UPDATE 3 p.m.: At about 2:45 p.m., Brent Gurney, the attorney for Richard Bohner, collapsed while standing at a lectern discussing his client with Judge Davis. Gurney was bleeding from his head, apparently having hit a nearby table as he fell.
Court went into recess, while paramedics were called. Gurney could be seen moving his hands and taking instructions. He was wheeled from the sixth floor court room to an elevator.
Bohner’s case was adjourned without him being sentenced.
Here is the rest of today’s story:
Former Synthes executives Michael Huggins and Thomas Higgins were sentenced Monday to nine months in prison with three months probation and a $100,000 fine for their roles in the medical device company’s illegal promotion and clinical test of bone cements used by doctors in back surgeries, three of which ended with patients dying on the operating table.
Huggins and Higgins were the first of four company executives to be sentenced by Judge Lagrome D. Davis in federal district court in Philadelphia. Richard Bohner was scheduled to be sentenced at 2 p.m. and John Walsh at 5 p.m.
Synthes, a Swiss-based company with facilities and U.S. headquarters in West Chester, makes plates, rods, screws and power tools to fix broken bones.
Davis said Huggins, the highest ranking executive of the four, showed a “knowing disregard” for the safety of patients.
“You are being punished for the decisions you made and personally participated in,” Davis told Huggins and the packed court room at the Federal Courthouse at 6th and Market Streets.
Huggins did not speak at the hearing and his attorney, Greg Poe, declined comment.
Higgins also did not speak at the hearing and his attorney, Adam Hoffinger, also declined comment immediately afterward.
Barring appeals of the sentencing, Monday brought to a close the criminal phase of what one former Synthes doctor called a case of “human experimentation.”
“This is a case where the regulations in place to perform clinical trials and protect human subjects were not just ignored, they were flouted,” prosecutors said in a pre-sentence filing.
Medical device and pharmaceutical company executives rarely go to prison when their companies break the law, so Monday’s decision was unusual.
Huggins, 53, of West Chester, was president of Synthes North America for most of the period from 2002 to 2004 when the illegal trial took place.
Higgins, 54, of Berwyn, was president of Synthes spine division. Bohner, 57, of Malvern, was senior vice president of operations. Walsh, 48, of Coatesville, Director of regulatory and clinical affairs, though he joined Synthes full-time in 2003.
Three patients died on the operating table when their blood pressure dropped precipitously, shortly after surgeons injected bone cements SRS, with barium sulfate, or XR into their vertebrae. The bone cements were produced by Norian, a wholly-owned subsidiary of Synthes. Synthes hoped the bone cements would fill gaps in the vertebrae of millions of older people and fill the company coffers.
The problem was that Synthes did not have approval from the U.S. Food and Drug Administration to use the cement for the specific back procedure (vertebral compression fractures) and never bothered to seek approval for a human trial, in which patients get to choose whether to participate, among other criteria. The company ignored those problems. Employees supplied the bone cement to surgeons, trained them in its use, and often helped in the operating room.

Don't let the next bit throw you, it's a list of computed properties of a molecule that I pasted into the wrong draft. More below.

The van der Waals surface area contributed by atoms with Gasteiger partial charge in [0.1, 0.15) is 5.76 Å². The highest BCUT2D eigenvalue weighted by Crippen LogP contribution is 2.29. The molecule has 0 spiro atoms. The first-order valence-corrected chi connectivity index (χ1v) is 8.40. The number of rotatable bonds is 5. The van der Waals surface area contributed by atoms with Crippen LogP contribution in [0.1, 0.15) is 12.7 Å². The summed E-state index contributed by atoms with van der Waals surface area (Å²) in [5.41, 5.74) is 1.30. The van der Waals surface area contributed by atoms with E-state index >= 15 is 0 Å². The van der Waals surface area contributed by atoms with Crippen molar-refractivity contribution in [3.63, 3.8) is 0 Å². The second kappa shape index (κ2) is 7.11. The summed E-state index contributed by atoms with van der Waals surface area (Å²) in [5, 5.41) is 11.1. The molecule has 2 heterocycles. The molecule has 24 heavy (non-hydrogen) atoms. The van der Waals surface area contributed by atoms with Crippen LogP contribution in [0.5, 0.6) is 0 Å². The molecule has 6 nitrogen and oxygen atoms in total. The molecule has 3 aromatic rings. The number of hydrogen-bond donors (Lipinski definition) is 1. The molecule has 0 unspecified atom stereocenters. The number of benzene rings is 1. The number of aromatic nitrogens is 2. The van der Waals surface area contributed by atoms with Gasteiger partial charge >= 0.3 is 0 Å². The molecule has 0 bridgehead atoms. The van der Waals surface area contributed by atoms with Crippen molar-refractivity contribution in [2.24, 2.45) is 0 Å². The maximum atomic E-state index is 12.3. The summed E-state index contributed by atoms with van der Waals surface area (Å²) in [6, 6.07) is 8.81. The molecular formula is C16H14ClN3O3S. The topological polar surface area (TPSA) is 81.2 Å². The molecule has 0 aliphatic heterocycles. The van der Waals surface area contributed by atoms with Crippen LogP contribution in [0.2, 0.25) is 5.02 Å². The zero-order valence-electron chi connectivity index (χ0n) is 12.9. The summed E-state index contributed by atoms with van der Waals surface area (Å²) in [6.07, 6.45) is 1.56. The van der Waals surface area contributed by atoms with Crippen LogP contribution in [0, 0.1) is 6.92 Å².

The four pleaded guilty to a single misdemeanor count under the responsible corporate officer doctrine.
That doctrine holds executives responsible if illegal activity happened on their watch and if they did nothing to stop the activity upon learning of it. But prosecutors argued the four went beyond just being on the payroll and were actively involved in the illegal promotion and trial. Davis seems to have agreed, based on his answers to defense objections in a pre-sentencing filing last week.
“Based on the record evidence of relevant conduct, the court finds that the patients were directly and proximately harmed by the conduct of defendants and others at Synthes,” Davis wrote last week, without revealing his decisions on sentences. “Defendants subjected the patients to the risks of SRS and XR without the patients’ full informed consent and without the FDA’s authorization.
“Some of those patients were injured and some died. By conducting unauthorized clinical trials of SRS mixed with barium sulphate and XR on human beings, defendants disregarded the safety of all members of society.”
In court filings, attorneys for all four defendants argued for probation and a $100,000 fine.
Prosecutors from the U.S. Attorney’s Office in Philadelphia argued for the maximum of one year in prison and the $100,000 fine for Huggins, Higgins and Bohner. Only because Walsh was employed by Synthes for a shorter amount of time than the others, prosecutors said, nine months and a $100,000 fine was appropriate.
Sunday’s Inquirer story is here. The web site has links to other material on this case, which fully emerged in 2009.
Chairman of the board and former CEO Hansjorg Wyss was not charged. Prosecutors declined to say why.
Synthes is being bought by Johnson & Johnson for $21.3 billion.
In a proxy statement filed by J&J, the Synthes’ contribution included only a couple paragraphs on the bone cement case. Referring to the $24.3 million paid to settle the criminal charges, the company said in the filing, “The payments did not have a material effect on the financial performance or financial position of the group.”